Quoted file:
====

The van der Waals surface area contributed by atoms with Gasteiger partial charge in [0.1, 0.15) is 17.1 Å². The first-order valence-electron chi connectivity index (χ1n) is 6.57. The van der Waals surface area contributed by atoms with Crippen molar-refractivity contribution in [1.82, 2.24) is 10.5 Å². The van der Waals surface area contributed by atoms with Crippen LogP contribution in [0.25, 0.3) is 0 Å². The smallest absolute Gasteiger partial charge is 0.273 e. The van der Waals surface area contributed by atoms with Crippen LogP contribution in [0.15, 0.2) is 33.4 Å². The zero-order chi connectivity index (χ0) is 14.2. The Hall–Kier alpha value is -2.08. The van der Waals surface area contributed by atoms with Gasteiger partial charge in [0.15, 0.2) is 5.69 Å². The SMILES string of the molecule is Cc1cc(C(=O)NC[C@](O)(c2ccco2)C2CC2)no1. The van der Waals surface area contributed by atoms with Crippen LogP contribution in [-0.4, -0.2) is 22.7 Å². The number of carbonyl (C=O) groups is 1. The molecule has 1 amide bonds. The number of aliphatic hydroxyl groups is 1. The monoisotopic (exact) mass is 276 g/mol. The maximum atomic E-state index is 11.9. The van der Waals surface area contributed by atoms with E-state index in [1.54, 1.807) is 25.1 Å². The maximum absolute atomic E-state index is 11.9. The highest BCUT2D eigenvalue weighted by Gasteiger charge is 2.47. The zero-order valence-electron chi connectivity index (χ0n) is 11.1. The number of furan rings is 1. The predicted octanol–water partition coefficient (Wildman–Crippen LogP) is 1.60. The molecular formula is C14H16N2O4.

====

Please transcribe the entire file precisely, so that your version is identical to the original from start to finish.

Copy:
The van der Waals surface area contributed by atoms with Gasteiger partial charge in [0.1, 0.15) is 17.1 Å². The first-order valence-electron chi connectivity index (χ1n) is 6.57. The van der Waals surface area contributed by atoms with Crippen molar-refractivity contribution in [1.82, 2.24) is 10.5 Å². The van der Waals surface area contributed by atoms with Crippen LogP contribution in [0.25, 0.3) is 0 Å². The smallest absolute Gasteiger partial charge is 0.273 e. The van der Waals surface area contributed by atoms with Crippen LogP contribution in [0.15, 0.2) is 33.4 Å². The zero-order chi connectivity index (χ0) is 14.2. The Hall–Kier alpha value is -2.08. The van der Waals surface area contributed by atoms with Gasteiger partial charge in [0.15, 0.2) is 5.69 Å². The SMILES string of the molecule is Cc1cc(C(=O)NC[C@](O)(c2ccco2)C2CC2)no1. The van der Waals surface area contributed by atoms with Crippen LogP contribution in [-0.4, -0.2) is 22.7 Å². The number of carbonyl (C=O) groups is 1. The molecule has 1 amide bonds. The number of aliphatic hydroxyl groups is 1. The monoisotopic (exact) mass is 276 g/mol. The maximum atomic E-state index is 11.9. The van der Waals surface area contributed by atoms with E-state index in [1.54, 1.807) is 25.1 Å². The maximum absolute atomic E-state index is 11.9. The highest BCUT2D eigenvalue weighted by Gasteiger charge is 2.47. The zero-order valence-electron chi connectivity index (χ0n) is 11.1. The number of furan rings is 1. The predicted octanol–water partition coefficient (Wildman–Crippen LogP) is 1.60. The molecular formula is C14H16N2O4.